In Euclidean geometry, a prism is a three dimensional figure, or solid, having five or more faces, each of which is a polygon. Polygons, in turn, consist of any number of straight line segments, arranged to form a flat, closed, two-dimensional figure. Thus, triangles, rectangles, pentagons, hexagons, and so on are all polygons. In addition, a prism has at least two congruent (same size and shape) faces that are parallel to one another. These parallel faces are called bases of the prism, and are often associated with its top and bottom. An interesting property of prisms is that every cross section, taken parallel to a base, is also congruent to the base. The remaining faces of a prism, called lateral faces, meet in line segments called lateral edges. Every prism has as many lateral faces, and lateral edges, as its base has sides. Thus, a prism with an octagonal (eight sided) base has eight lateral faces, and eight lateral edges. Each lateral face meets two other lateral faces, as well as the two bases. As a consequence, each lateral face is a four sided polygon. It can also be shown that, because the bases of a prism are congruent and parallel, each lateral edge of a prism is parallel to every other lateral edge, and that all lateral edges are the same length. As a result, each lateral face of a prism is a parallelogram (a four-sided figure with opposite sides parallel).
There are three important special cases of the prism, they are the regular prism, the right prism, and the parallelepiped. First, a regular prism is a prism with regular polygon bases. A regular polygon is one that has all sides equal in length and all angles equal in measure. For instance, a square is a regular rectangle, an equilateral triangle is a regular triangle, and a stop sign is a regular octagon. Second, a right prism is one whose lateral faces and lateral edges are perpendicular (at right, or 90° angles) to it bases. The lateral faces of a right prism are all rectangles, and the height of a right prism is equal to the length of its lateral edge. The third important special case is the parallelepiped. What makes the parallelepiped special is that, just as its lateral sides are parallelograms, so are its bases. Thus, every face of a parallelepiped has four sides. A special case of the parallelepiped is the rectangular parallelepiped, which has rectangular bases (that is, parallelograms with 90° interior angles), and is sometimes called a rectangular solid. Combining terms, of course, leads to even more restricted special cases, for instance, a right, regular prism. A right, regular prism is one with regular polygon bases, and perpendicular, rectangular, lateral sides, such as a prism with equilateral triangles for bases and three rectangular lateral faces. Another special type of prism is the right, regular parallelepiped. Its bases are regular parallelograms. Thus, they have equal length sides and equal angles. For this to be true, the bases must be squares. Because it is a right prism, the lateral faces are rectangles. Thus, a cube is a special case of a right, regular, parallelepiped (one with square lateral faces), which is a special case of a right, regular prism, which is a special case of a regular prism, which is a special case of a prism.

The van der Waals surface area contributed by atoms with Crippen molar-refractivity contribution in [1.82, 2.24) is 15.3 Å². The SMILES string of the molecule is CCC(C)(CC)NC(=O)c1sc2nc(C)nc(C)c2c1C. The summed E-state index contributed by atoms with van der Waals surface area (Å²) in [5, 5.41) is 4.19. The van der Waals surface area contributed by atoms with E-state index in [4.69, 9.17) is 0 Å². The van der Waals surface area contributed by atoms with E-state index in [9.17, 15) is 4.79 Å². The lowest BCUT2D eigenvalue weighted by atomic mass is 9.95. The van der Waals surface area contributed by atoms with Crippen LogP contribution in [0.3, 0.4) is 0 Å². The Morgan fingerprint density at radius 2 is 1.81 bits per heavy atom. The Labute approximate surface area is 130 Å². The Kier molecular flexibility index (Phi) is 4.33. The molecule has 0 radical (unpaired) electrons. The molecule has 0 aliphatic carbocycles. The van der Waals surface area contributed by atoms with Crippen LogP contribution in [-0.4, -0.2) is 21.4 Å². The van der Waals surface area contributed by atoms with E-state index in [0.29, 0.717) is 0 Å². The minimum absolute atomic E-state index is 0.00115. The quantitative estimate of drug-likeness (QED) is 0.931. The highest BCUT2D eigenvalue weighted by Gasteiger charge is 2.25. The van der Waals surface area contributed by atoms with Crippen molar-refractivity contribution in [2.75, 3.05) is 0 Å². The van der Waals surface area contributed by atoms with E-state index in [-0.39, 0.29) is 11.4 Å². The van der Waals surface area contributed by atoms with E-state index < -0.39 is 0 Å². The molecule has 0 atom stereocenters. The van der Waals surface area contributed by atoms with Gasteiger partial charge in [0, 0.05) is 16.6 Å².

The surface area and volume of a prism are two important quantities. The surface area of a prism is equal to the sum of the areas of the two bases and the areas of the lateral sides. Various formulas for calculating the surface area exist, the simplest being associated with the right, regular prisms. The volume of a prism is the product of the area of one base times the height of the prism, where the height is the perpendicular distance between bases.
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J. R. Maddocks